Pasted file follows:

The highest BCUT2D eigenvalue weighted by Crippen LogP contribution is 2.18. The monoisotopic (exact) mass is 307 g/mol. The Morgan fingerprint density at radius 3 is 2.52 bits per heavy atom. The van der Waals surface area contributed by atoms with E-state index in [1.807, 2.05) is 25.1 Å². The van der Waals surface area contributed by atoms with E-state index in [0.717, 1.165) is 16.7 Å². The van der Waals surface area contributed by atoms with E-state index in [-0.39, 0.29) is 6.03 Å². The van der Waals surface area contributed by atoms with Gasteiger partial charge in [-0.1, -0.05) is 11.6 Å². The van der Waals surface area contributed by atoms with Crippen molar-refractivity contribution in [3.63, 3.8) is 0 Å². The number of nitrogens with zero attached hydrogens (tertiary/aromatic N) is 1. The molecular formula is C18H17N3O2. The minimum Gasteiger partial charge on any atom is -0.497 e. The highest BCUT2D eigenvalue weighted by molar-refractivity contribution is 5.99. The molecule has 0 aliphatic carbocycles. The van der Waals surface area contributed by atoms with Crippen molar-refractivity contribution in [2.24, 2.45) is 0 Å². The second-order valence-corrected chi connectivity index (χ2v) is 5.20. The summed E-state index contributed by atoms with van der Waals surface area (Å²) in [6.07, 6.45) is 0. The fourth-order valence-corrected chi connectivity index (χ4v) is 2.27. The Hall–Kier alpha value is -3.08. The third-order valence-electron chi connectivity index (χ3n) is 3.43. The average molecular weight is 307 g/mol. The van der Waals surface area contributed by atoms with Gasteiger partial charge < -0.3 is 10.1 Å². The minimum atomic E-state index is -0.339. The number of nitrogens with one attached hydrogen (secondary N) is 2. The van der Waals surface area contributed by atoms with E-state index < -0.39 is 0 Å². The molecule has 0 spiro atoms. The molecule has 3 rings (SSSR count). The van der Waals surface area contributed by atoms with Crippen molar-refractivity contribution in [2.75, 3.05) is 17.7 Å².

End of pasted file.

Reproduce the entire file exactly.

The highest BCUT2D eigenvalue weighted by Crippen LogP contribution is 2.18. The monoisotopic (exact) mass is 307 g/mol. The Morgan fingerprint density at radius 3 is 2.52 bits per heavy atom. The van der Waals surface area contributed by atoms with E-state index in [1.807, 2.05) is 25.1 Å². The van der Waals surface area contributed by atoms with E-state index in [0.717, 1.165) is 16.7 Å². The van der Waals surface area contributed by atoms with E-state index in [-0.39, 0.29) is 6.03 Å². The van der Waals surface area contributed by atoms with Gasteiger partial charge in [-0.1, -0.05) is 11.6 Å². The van der Waals surface area contributed by atoms with Crippen molar-refractivity contribution in [3.63, 3.8) is 0 Å². The number of nitrogens with zero attached hydrogens (tertiary/aromatic N) is 1. The molecular formula is C18H17N3O2. The minimum Gasteiger partial charge on any atom is -0.497 e. The highest BCUT2D eigenvalue weighted by molar-refractivity contribution is 5.99. The molecule has 0 aliphatic carbocycles. The van der Waals surface area contributed by atoms with Crippen molar-refractivity contribution in [2.24, 2.45) is 0 Å². The second-order valence-corrected chi connectivity index (χ2v) is 5.20. The summed E-state index contributed by atoms with van der Waals surface area (Å²) in [6.07, 6.45) is 0. The fourth-order valence-corrected chi connectivity index (χ4v) is 2.27. The Hall–Kier alpha value is -3.08. The third-order valence-electron chi connectivity index (χ3n) is 3.43. The average molecular weight is 307 g/mol. The van der Waals surface area contributed by atoms with Gasteiger partial charge < -0.3 is 10.1 Å². The minimum atomic E-state index is -0.339. The number of nitrogens with one attached hydrogen (secondary N) is 2. The van der Waals surface area contributed by atoms with E-state index < -0.39 is 0 Å². The molecule has 0 spiro atoms. The molecule has 3 rings (SSSR count). The van der Waals surface area contributed by atoms with Crippen molar-refractivity contribution in [2.75, 3.05) is 17.7 Å².